Bible Top 1000

More Regarding All Israel
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"And so all Israel shall be saved."
(Romans 11:26)

Then Moses sang at the Red Sea, it was his joy to know that all Israel were safe. Not a drop of spray fell from that solid wall until the last of God's Israel had safely planted his foot on the other side the flood. That done, immediately the floods dissolved into their proper place again, but not till then. Part of that song was, "Thou in thy mercy hast led forth the people which thou hast redeemed." In the last time, when the elect shall sing the song of Moses, the servant of God, and of the Lamb, it shall be the boast of Jesus, "Of all whom thou hast given me, I have lost none." In heaven there shall not be a vacant throne.

"For all the chosen race
Shall meet around the throne,
Shall bless the conduct of His grace,
And make His glories known."

As many as God hath chosen, as many as Christ hath redeemed, as many as the Spirit hath called, as many as believe in Jesus, shall safely cross the dividing sea.
We're not all safely landed yet:

"Part of the host have crossed the flood,
And part are crossing now."

The vanguard of the army has already reached the shore. We're marching through the depths; we're at this day, following hard after our Leader into the heart of the sea.
Let's be of good cheer: the rear-guard shall soon be where the vanguard already is; the last of the chosen ones shall soon have crossed the sea, and then shall be heard the song of triumph, when all are secure. But oh! if one were absent---oh! if one of His chosen family should be cast away---it would make an everlasting discord in the song of the redeemed, and cut the strings of the harps of paradise, so that music could never be extorted from them.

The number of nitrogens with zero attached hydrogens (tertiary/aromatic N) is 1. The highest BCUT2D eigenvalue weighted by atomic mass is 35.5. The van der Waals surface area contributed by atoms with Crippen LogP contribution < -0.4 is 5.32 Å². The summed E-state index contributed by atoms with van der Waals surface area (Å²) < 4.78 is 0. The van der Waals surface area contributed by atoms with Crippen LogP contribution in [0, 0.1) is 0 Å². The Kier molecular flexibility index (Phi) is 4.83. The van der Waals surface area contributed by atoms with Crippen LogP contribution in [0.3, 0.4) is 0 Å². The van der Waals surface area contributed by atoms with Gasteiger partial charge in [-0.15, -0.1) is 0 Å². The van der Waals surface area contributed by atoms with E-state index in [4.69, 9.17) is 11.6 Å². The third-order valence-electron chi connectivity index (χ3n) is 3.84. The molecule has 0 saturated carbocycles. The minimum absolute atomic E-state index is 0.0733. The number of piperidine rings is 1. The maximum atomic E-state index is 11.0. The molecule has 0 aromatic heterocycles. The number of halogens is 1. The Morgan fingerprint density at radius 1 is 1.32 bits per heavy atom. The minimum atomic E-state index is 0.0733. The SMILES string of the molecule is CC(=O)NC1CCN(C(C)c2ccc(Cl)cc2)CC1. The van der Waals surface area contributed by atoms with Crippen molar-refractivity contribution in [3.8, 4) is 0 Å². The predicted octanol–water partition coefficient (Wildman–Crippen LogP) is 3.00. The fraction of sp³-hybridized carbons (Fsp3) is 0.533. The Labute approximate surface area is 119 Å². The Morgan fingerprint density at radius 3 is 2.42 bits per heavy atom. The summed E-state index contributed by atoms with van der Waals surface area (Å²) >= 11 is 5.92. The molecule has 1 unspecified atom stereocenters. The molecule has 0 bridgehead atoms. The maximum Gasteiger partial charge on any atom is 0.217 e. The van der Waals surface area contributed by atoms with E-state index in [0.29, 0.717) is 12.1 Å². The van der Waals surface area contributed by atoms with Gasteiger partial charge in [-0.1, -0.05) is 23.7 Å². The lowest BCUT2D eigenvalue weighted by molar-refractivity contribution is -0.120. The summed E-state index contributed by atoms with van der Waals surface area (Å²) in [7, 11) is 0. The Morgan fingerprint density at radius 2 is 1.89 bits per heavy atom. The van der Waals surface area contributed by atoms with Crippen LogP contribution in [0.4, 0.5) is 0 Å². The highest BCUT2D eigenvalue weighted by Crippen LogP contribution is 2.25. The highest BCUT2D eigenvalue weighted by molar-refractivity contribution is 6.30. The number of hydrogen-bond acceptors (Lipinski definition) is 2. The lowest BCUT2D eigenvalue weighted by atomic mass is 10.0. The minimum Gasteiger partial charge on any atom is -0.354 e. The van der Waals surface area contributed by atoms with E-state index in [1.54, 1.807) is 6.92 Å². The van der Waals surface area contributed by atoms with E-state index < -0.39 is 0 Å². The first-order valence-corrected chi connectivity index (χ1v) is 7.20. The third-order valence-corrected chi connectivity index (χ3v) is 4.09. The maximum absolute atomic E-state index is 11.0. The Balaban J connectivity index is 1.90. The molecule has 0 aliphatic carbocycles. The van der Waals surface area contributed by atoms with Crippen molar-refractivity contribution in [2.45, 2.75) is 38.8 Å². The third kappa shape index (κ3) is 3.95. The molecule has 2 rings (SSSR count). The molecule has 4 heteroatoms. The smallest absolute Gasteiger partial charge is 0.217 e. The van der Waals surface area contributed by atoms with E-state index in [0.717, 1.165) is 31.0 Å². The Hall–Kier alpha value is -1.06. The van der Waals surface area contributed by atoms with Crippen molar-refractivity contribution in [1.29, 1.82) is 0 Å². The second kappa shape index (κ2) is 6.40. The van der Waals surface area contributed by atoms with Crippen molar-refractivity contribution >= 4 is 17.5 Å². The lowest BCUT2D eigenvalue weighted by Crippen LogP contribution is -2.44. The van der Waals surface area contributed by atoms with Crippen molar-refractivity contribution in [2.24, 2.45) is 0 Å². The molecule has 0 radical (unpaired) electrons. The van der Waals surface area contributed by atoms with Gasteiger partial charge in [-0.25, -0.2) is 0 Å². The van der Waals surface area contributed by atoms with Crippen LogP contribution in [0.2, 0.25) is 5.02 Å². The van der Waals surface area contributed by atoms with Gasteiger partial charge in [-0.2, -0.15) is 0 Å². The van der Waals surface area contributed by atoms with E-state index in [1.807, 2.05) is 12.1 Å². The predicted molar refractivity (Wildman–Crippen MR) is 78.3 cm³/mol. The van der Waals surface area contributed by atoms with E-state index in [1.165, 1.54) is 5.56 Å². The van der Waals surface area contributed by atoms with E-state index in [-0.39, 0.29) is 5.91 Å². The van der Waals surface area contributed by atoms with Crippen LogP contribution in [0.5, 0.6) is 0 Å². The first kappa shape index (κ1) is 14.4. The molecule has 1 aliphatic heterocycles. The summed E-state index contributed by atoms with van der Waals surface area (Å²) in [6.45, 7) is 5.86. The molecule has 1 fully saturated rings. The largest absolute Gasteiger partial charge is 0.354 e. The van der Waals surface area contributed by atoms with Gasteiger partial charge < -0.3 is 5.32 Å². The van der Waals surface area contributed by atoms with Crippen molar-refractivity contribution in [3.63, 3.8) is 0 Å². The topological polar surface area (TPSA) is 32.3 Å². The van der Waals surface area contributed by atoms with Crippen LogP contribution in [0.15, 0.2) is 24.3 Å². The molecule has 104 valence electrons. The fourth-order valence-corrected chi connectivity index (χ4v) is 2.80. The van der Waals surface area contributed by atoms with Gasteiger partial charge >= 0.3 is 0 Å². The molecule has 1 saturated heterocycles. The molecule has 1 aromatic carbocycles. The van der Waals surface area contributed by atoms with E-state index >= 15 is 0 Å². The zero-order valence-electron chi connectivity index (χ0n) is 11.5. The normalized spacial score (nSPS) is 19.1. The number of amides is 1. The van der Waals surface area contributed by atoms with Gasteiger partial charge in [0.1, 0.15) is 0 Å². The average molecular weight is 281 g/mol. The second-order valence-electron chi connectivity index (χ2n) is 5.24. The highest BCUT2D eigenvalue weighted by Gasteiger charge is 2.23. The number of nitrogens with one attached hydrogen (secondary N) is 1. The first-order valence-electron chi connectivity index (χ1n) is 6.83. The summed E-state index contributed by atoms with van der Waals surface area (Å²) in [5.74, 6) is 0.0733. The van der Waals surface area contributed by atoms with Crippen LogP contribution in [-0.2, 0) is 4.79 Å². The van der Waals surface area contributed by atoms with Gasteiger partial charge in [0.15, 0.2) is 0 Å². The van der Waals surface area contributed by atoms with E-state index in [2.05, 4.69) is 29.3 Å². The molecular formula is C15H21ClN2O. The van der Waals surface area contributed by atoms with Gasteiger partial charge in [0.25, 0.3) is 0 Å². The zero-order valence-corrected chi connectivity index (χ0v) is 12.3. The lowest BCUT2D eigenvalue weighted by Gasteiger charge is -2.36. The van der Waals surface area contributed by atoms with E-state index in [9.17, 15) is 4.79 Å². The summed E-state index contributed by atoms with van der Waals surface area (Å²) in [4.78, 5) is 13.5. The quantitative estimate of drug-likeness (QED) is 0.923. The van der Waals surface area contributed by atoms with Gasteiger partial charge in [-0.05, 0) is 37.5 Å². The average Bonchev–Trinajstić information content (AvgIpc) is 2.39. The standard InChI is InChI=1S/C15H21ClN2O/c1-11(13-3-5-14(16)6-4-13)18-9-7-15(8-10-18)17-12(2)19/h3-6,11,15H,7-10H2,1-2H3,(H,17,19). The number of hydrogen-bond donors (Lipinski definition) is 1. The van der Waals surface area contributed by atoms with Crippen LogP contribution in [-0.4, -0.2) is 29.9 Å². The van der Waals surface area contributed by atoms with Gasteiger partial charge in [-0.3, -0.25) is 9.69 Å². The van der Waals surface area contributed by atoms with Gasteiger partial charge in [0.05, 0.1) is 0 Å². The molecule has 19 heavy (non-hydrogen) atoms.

Thinking on These Things

The astronomer looks at the stars, the phrenologist looks at the head, the palmist looks at the hand, the doctor looks at the tongue, the detective looks at the eye, the world looks at the clothes/outward appearance---but God looks at the heart. Man can't look on the heart. Man looks at the outward appearance; his vision stops with the surface of our life. It's what the world sees on the surface of our life that settles their attitude toward Christianity. So let's be careful about the surface , for the world judges our religion by what it sees. Only God looks on the heart.

The world can't see our love, but it can see our living; the world can't see our character, but it can see our conduct; the world can't see our motives, but it can see our methods; the world can't see our proclivities, but it can see our performances. And, we say again, not for the sake of repetition, but for the sake of emphasis, it's what the world sees that settles its attitude toward the Church and the Lord Jesus Christ.

Transformed by Insight

"We all, with open face, beholding as in a glass the glory of the Lord, are changed into the same image."
(2 Corinthians 3:18)

The outstanding characteristic of a Christian is this "unveiled frankness" before God so that the life becomes a mirror for other lives. By being filled with the Spirit, we're transformed, and by beholding, we become mirrors. We always know when a man has been beholding the glory of the Lord, we feel in our inner spirit that he's the mirror of the Lord's own character. Let's beware of anything which would sully that mirror in us; it's nearly always a good thing, the good that's not the best.

The golden rule for our this concentrated keeping of the life open towards God. Let's let everything else---work, clothes, food, everything on earth---go by the board, saving that one thing. The rush of other things always tends to obscure this concentration on God. We have to maintain ourselves in the place of beholding, keeping the life absolutely spiritual all through. Let's let other things "come and go" as they may, let other people criticize as they will, but let's never allow anything to obscure the life that's hid with Christ in God. Let's never be hurried out of the relationship of abiding in Him. It's the one thing that's apt to fluctuate, but it ought not to. The severest discipline of a Christian's life is to learn how to keep "beholding as in a glass the glory of the Lord."